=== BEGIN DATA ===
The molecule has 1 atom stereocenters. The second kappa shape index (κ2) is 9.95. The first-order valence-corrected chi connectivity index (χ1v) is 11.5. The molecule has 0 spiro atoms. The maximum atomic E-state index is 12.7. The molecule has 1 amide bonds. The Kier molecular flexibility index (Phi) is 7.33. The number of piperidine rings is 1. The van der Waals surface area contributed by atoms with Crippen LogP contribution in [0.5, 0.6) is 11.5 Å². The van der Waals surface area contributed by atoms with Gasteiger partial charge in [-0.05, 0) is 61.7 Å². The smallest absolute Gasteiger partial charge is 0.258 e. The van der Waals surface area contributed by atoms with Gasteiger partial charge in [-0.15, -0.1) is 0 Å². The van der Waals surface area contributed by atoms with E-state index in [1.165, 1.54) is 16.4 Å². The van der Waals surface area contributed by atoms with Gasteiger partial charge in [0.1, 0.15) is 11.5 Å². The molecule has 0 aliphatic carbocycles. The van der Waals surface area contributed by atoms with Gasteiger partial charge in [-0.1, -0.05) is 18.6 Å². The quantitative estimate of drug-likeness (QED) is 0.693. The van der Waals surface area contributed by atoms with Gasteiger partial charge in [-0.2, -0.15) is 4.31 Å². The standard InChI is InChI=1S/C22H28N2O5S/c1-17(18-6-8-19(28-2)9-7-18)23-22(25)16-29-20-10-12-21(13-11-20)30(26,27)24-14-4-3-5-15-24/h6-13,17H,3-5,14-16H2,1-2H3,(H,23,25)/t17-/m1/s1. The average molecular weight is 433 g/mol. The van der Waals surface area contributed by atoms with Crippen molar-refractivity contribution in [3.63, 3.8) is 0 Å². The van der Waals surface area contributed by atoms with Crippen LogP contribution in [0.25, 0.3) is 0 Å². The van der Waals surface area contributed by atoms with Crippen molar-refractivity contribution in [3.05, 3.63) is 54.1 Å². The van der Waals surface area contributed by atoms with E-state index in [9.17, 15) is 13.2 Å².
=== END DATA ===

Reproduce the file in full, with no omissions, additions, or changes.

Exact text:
The molecule has 1 atom stereocenters. The second kappa shape index (κ2) is 9.95. The first-order valence-corrected chi connectivity index (χ1v) is 11.5. The molecule has 0 spiro atoms. The maximum atomic E-state index is 12.7. The molecule has 1 amide bonds. The Kier molecular flexibility index (Phi) is 7.33. The number of piperidine rings is 1. The van der Waals surface area contributed by atoms with Crippen LogP contribution in [0.5, 0.6) is 11.5 Å². The van der Waals surface area contributed by atoms with Gasteiger partial charge in [-0.05, 0) is 61.7 Å². The smallest absolute Gasteiger partial charge is 0.258 e. The van der Waals surface area contributed by atoms with Gasteiger partial charge in [-0.15, -0.1) is 0 Å². The van der Waals surface area contributed by atoms with E-state index in [1.165, 1.54) is 16.4 Å². The van der Waals surface area contributed by atoms with Gasteiger partial charge in [0.1, 0.15) is 11.5 Å². The molecule has 0 aliphatic carbocycles. The van der Waals surface area contributed by atoms with Gasteiger partial charge in [-0.1, -0.05) is 18.6 Å². The quantitative estimate of drug-likeness (QED) is 0.693. The van der Waals surface area contributed by atoms with Gasteiger partial charge in [-0.2, -0.15) is 4.31 Å². The standard InChI is InChI=1S/C22H28N2O5S/c1-17(18-6-8-19(28-2)9-7-18)23-22(25)16-29-20-10-12-21(13-11-20)30(26,27)24-14-4-3-5-15-24/h6-13,17H,3-5,14-16H2,1-2H3,(H,23,25)/t17-/m1/s1. The average molecular weight is 433 g/mol. The van der Waals surface area contributed by atoms with Crippen molar-refractivity contribution in [3.63, 3.8) is 0 Å². The van der Waals surface area contributed by atoms with Crippen LogP contribution in [0.25, 0.3) is 0 Å². The van der Waals surface area contributed by atoms with Crippen molar-refractivity contribution in [3.05, 3.63) is 54.1 Å². The van der Waals surface area contributed by atoms with E-state index in [9.17, 15) is 13.2 Å².